Monday, August 11, 2008

So You Think You Can Ride

A few weeks ago, my husband and I spent two days at the local fairgrounds' horse arena. The event was for the Washington State Mounted Shooters and we'd made a pair of spurs for one of the trophies handed out. We set up a vendor table and met a lot of nice folks, sold some stuff, suffered the heat, watched a big fire blow up over on Mt. Adams, and listened to some tall yarns from the chink-maker set up next to us.

Pete had previously made a set of spurs, sporting the initials WSMS, a pistol and the customer's initials for the "rangemaster" of this group. She sat on her horse all day in the arena and reported to the announcer and records' keeper the score for each rider.

We enjoyed her short visits and getting to meet Merlin, her horse.

Julie was not a rider when she joined the WSMS a couple of years ago, so she told me that she had looked for a dead-broke horse to buy that would enable her to become a part of this family-oriented, horse-related club.

Merlin looked very old to me, though she said she was told he was 14. I didn't look at his teeth. But it was plain to see this horse was bullet-proof. Right down to his toes. He stood around half-asleep every moment I saw him over two days' time and never took notice of anything. Looked to be the perfect horse for Julie.

When she rode up to our tent the first time, I went out from behind the table and pet the old sorrel. The feel of his hair-covered hide was so natural to me, even though I had not, til that time, touched a horse in a year and a half. For 40 years, there was never a day that I didn't have my hands on a horse. I never thought I'd be 18 months without touching one. But, there I stood. And I didn't cry. I was okay.

I walked around him and ran my hand softly over his hip, looking at her saddle as I went. She had a pretty nice rig on him.

The next day when she stopped by, I again went out and said hi to Merlin. It popped into my mind, "I bet Julie would let me ride him around a bit if I asked."

Almost as soon as I thought those words, Julie said, "I don't want to start anything, but if you wanted to ride him, I'd surely not mind."

I said, "You bet I would." And I turned to my husband and said, "Julie says I can ride Merlin around here a bit. Is that okay with you?"

Pete firmly stated, "You are NOT going to ride that horse! No way!" I could almost hear words akin to alarm recordings in a fancy car: "Step away from the horse!"

I accepted his judgment as being better than mine, and I declined her offer and she understood. I knew Pete was right. My doctor told me that for me, riding is "suicidal," adding, "If you fall off, you die." I was sure I wouldn't have fallen off (though, who is ever sure?) but I knew that if I rode the horse, I'd be heartbroken and, also, I would start nurturing the thought of having my own old, dead-broke, bullet-proof, half-dead-on-his-feet horse.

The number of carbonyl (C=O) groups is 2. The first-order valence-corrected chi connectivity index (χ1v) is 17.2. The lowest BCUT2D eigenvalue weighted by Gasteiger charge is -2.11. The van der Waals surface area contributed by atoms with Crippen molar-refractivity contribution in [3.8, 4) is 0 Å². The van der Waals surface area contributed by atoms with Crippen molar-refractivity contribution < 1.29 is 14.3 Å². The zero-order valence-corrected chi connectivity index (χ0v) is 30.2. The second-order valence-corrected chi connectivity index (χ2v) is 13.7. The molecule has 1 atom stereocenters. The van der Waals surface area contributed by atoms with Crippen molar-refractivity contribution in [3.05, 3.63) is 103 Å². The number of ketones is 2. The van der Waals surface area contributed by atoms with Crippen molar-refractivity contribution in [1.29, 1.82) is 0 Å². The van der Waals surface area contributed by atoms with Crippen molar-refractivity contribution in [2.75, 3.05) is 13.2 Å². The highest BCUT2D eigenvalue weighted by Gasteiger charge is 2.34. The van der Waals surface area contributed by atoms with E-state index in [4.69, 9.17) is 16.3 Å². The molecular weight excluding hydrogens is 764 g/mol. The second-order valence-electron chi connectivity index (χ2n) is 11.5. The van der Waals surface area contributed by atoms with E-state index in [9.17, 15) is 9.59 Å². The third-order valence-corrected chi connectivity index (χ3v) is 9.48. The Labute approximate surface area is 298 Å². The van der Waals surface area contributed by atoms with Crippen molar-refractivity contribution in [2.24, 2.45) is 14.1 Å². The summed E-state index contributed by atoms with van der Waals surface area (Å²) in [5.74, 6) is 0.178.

It was for the best.


Anonymous said...

Oh Virginia, I am so happy that you were able to visit with Merlin and have that time touching him. I bet that in itself felt good to do. I know it also must have been hard and I am proud of you sweetie.
I am glad that Pete did not let you get on although I think it would have made you feel so good inside, your neck would have not felt too good. I truly beleive that one day either here or in heaven you will get to ride again and it will be a glorious time for you sweetie. Praise God when that time does come. It sounded like you had a good day too. I love those kinds of events. I spend all my time at the fairs when I can. This last year I was supposed to show Bulls for a man out of the Fence Lake area and just as I was getting ready is when tings did a spin and I ended up having my brain surgery.

Our timing is not God's that is for sure.

Love you sweetie, Jo AKA InHisGrace

Anonymous said...

I started my internet journey tonight looking for an interesting knot to tie off a mecate I'm just finishing up. I looked at a bunch of knots, but didn't see anything truly special until your site came up. I am 26, and like you, have spent most of my life in the company of horses. For the last few hours I have read your posts, and felt the need to write and tell you (for what it's worth) how much respect I have for you. I don't know if people can live vicariously through others, but perhaps a part of you will be able to continue to ride through me. Because I know that in the morning when I saddle my first horse of the day, the thought of you and Shadow will be with me.

Here's to those who have the strength to lead honorable, devote, and productive lives, no matter what life throws at them!

With prayers and warmest regards,
Dana Kyle Kimball